Remaining politically neutral during General Election 2024

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Rant WFH V Office

Geoark Community member Posts: 1,471 Disability Gamechanger
I am really getting fed up with the rhetoric around why workers should return to the office. Not that I am affected, at this point as my employer is happy for those who can to work from home, but do encourage using the office for 1-1's and team meetings.

Nor am I against working from an office if this is best, I have colleagues whose mental health was adversely affected by the shut down, and it is right for them to choose to be in the office.

But I do object to some of the 'reasons' why we need to be in the office. Here are some of those arguments and why I think in general they are 'bogus'.

1. Managers are not able to monitor their staff and do not know what they are doing.

Lets be honest if managers are not micromanaging their staff, or stood over their shoulders watching them then at best they know their staff are at their desks and if they are on the phone.

We use Microsoft Teams and have a team page on this. When we log in we put in a quick morning, so the start time is logged, we mention when we are going to lunch so our line manager knows when we are about.

The first job I do each day is clearing the mail that can go to our external printers. I keep a spreadsheet of all these which states when and what time they were posted. I also make sure they are put on the system and notes are made. So for the first hour or two depending on how many there are I have time stamped evidence of what I have been doing and have been working.

At the beginning of my work week I select my enquiries, do a quick review and keep notes on a word document for each enquiry, including the date when I picked the enquiry up. Plus a quick work plan to try and resolve them within the working week. This is then emailed to my line manager. This is followed by a quick update mid-day Thursday on how I am doing and what blockages there may be to getting the enquiries responded to. I also keep a folder on the work drive with my enquiries and will put information and emails I have sent and received, as well as making notes on each enquiry when I have either checked them or done something. Again all time and date stamped and easy for my line manager to check if they want.

2) Less collaboration and support. 

If we was in the office we would have two teams situated in different offices. In general you will seek help and support from colleagues you know and work with. Online we have gotten to know each other far better and often get calls to ask if I can help with something from members of both teams, doubling the support we have. Information to be shared between the team is put on Teams meaning we all get the information. It is not unusual for colleagues to call each other if we don't speak for a while to check if they are okay. All without the clash of personalities or office politics which often go on in the office.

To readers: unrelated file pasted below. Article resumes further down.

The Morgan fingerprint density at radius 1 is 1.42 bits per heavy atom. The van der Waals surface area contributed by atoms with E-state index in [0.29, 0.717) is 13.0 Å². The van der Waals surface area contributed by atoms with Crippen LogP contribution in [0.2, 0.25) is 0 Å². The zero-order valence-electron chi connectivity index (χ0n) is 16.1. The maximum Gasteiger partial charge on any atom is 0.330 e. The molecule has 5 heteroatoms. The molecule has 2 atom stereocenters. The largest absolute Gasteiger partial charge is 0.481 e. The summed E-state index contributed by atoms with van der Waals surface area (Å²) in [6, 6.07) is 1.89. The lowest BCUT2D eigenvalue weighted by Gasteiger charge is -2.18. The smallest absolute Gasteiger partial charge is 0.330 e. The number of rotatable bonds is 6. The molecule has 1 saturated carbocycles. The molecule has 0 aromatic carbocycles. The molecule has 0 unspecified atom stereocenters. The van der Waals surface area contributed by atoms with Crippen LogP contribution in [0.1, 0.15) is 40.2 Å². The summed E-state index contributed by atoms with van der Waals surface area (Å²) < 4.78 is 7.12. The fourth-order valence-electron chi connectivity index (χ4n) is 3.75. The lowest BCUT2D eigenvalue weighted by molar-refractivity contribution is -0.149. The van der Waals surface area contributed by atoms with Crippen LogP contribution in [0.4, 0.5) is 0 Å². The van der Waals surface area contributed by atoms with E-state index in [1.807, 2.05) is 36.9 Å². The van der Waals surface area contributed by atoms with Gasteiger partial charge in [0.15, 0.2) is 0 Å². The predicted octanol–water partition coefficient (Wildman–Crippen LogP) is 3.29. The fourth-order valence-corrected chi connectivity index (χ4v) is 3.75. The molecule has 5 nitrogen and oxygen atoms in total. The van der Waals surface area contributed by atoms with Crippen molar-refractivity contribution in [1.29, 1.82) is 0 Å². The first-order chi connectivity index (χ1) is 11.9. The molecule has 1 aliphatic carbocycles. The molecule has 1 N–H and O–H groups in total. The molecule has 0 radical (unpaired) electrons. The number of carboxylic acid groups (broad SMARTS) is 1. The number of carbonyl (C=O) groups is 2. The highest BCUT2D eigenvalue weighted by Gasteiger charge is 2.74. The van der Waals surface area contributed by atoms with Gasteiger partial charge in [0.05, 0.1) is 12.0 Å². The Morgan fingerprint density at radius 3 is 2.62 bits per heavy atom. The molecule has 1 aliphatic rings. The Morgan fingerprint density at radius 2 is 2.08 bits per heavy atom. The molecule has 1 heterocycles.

It is not unusual for line managers to pick a team member to do training if they have particular experience, skills or knowledge to small groups. Where necessary office meetings can be arranged.

3) We need to get back to work to support small businesses and public transport.

While I have every sympathy for small businesses, but to be blunt about it why is it my responsibility to ensure their business plans work? Plus when at the office I generally did not use any local shops to where I worked. In the current climate why would I want to pay £2-£3 for a cup of Cafe Au Lait when at home it costs me around 25p?

As for public transport why should I spend £200+ a month to depend on a service subject to strikes, weather conditions, shortages in staff and sudden changes in services? In London often in cramped, uncomfortable and at times stressful conditions.

And for this rant, finally my most favourite argument.

4) those who don't want to return to work are lazy, watching tv all day or doing jobs around the home and have no work ethics.

Evidence has shown productivity did not generally go down.

My favourite retort in all this:

Stop judging everyone by your own standards! At least we know now what those bosses are doing when they are working from home!

And to try and bring balance to my rant my least favourite moment from working from home.